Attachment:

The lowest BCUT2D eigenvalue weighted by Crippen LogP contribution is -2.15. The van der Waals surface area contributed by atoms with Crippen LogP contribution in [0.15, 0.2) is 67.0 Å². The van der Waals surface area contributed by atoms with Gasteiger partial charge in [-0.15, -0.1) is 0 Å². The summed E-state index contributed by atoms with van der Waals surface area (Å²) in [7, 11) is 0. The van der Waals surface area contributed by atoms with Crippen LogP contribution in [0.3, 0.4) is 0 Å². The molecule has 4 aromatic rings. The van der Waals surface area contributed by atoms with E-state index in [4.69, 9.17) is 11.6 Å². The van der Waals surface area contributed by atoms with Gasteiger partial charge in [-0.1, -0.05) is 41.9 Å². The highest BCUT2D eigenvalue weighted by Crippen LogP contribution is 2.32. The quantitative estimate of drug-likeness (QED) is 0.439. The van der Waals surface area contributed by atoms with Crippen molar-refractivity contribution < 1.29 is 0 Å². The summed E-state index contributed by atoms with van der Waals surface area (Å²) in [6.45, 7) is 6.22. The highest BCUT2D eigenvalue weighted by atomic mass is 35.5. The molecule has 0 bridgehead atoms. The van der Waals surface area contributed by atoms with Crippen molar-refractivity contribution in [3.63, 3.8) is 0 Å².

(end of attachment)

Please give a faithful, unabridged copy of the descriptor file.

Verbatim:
The lowest BCUT2D eigenvalue weighted by Crippen LogP contribution is -2.15. The van der Waals surface area contributed by atoms with Crippen LogP contribution in [0.15, 0.2) is 67.0 Å². The van der Waals surface area contributed by atoms with Gasteiger partial charge in [-0.15, -0.1) is 0 Å². The summed E-state index contributed by atoms with van der Waals surface area (Å²) in [7, 11) is 0. The van der Waals surface area contributed by atoms with Crippen LogP contribution in [0.3, 0.4) is 0 Å². The molecule has 4 aromatic rings. The van der Waals surface area contributed by atoms with E-state index in [4.69, 9.17) is 11.6 Å². The van der Waals surface area contributed by atoms with Gasteiger partial charge in [-0.1, -0.05) is 41.9 Å². The highest BCUT2D eigenvalue weighted by Crippen LogP contribution is 2.32. The quantitative estimate of drug-likeness (QED) is 0.439. The van der Waals surface area contributed by atoms with Crippen molar-refractivity contribution < 1.29 is 0 Å². The summed E-state index contributed by atoms with van der Waals surface area (Å²) in [6.45, 7) is 6.22. The highest BCUT2D eigenvalue weighted by atomic mass is 35.5. The molecule has 0 bridgehead atoms. The van der Waals surface area contributed by atoms with Crippen molar-refractivity contribution in [3.63, 3.8) is 0 Å².